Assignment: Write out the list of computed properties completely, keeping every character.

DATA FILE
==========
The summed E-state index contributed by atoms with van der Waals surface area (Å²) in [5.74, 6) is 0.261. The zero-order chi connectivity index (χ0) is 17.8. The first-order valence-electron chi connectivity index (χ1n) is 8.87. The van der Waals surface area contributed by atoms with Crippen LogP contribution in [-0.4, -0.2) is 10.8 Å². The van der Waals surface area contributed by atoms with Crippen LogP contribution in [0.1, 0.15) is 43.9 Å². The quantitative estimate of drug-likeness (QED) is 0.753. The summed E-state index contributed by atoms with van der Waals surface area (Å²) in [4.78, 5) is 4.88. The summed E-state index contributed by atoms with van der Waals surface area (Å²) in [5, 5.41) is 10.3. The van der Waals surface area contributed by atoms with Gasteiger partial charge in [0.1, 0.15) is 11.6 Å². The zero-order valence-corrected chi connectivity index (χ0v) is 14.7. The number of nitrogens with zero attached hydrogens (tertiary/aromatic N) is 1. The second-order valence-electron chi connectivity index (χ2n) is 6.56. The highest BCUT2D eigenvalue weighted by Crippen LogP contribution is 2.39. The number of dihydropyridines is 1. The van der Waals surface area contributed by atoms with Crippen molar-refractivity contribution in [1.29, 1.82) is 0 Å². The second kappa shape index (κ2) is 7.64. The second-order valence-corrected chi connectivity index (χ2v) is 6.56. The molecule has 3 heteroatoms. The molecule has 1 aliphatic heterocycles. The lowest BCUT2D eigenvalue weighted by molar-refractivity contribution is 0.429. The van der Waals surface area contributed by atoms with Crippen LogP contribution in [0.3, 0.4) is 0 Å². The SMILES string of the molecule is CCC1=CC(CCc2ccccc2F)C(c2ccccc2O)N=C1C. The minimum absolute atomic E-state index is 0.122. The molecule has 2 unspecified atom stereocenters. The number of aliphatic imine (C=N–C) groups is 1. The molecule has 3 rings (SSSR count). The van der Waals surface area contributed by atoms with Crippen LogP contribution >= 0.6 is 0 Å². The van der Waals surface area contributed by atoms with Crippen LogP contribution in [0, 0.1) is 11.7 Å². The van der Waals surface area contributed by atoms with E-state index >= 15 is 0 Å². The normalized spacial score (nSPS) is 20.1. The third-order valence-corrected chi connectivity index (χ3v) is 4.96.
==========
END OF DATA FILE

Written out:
The summed E-state index contributed by atoms with van der Waals surface area (Å²) in [5.74, 6) is 0.261. The zero-order chi connectivity index (χ0) is 17.8. The first-order valence-electron chi connectivity index (χ1n) is 8.87. The van der Waals surface area contributed by atoms with Crippen LogP contribution in [-0.4, -0.2) is 10.8 Å². The van der Waals surface area contributed by atoms with Crippen LogP contribution in [0.1, 0.15) is 43.9 Å². The quantitative estimate of drug-likeness (QED) is 0.753. The summed E-state index contributed by atoms with van der Waals surface area (Å²) in [4.78, 5) is 4.88. The summed E-state index contributed by atoms with van der Waals surface area (Å²) in [5, 5.41) is 10.3. The van der Waals surface area contributed by atoms with Gasteiger partial charge in [0.1, 0.15) is 11.6 Å². The zero-order valence-corrected chi connectivity index (χ0v) is 14.7. The number of nitrogens with zero attached hydrogens (tertiary/aromatic N) is 1. The second-order valence-electron chi connectivity index (χ2n) is 6.56. The highest BCUT2D eigenvalue weighted by Crippen LogP contribution is 2.39. The number of dihydropyridines is 1. The van der Waals surface area contributed by atoms with Crippen molar-refractivity contribution in [1.29, 1.82) is 0 Å². The second kappa shape index (κ2) is 7.64. The second-order valence-corrected chi connectivity index (χ2v) is 6.56. The molecule has 3 heteroatoms. The molecule has 1 aliphatic heterocycles. The lowest BCUT2D eigenvalue weighted by molar-refractivity contribution is 0.429. The van der Waals surface area contributed by atoms with Crippen LogP contribution in [0.3, 0.4) is 0 Å². The SMILES string of the molecule is CCC1=CC(CCc2ccccc2F)C(c2ccccc2O)N=C1C. The minimum absolute atomic E-state index is 0.122. The molecule has 2 unspecified atom stereocenters. The number of aliphatic imine (C=N–C) groups is 1. The molecule has 3 rings (SSSR count). The van der Waals surface area contributed by atoms with Crippen LogP contribution >= 0.6 is 0 Å². The van der Waals surface area contributed by atoms with Crippen LogP contribution in [0, 0.1) is 11.7 Å². The van der Waals surface area contributed by atoms with E-state index >= 15 is 0 Å². The normalized spacial score (nSPS) is 20.1. The third-order valence-corrected chi connectivity index (χ3v) is 4.96.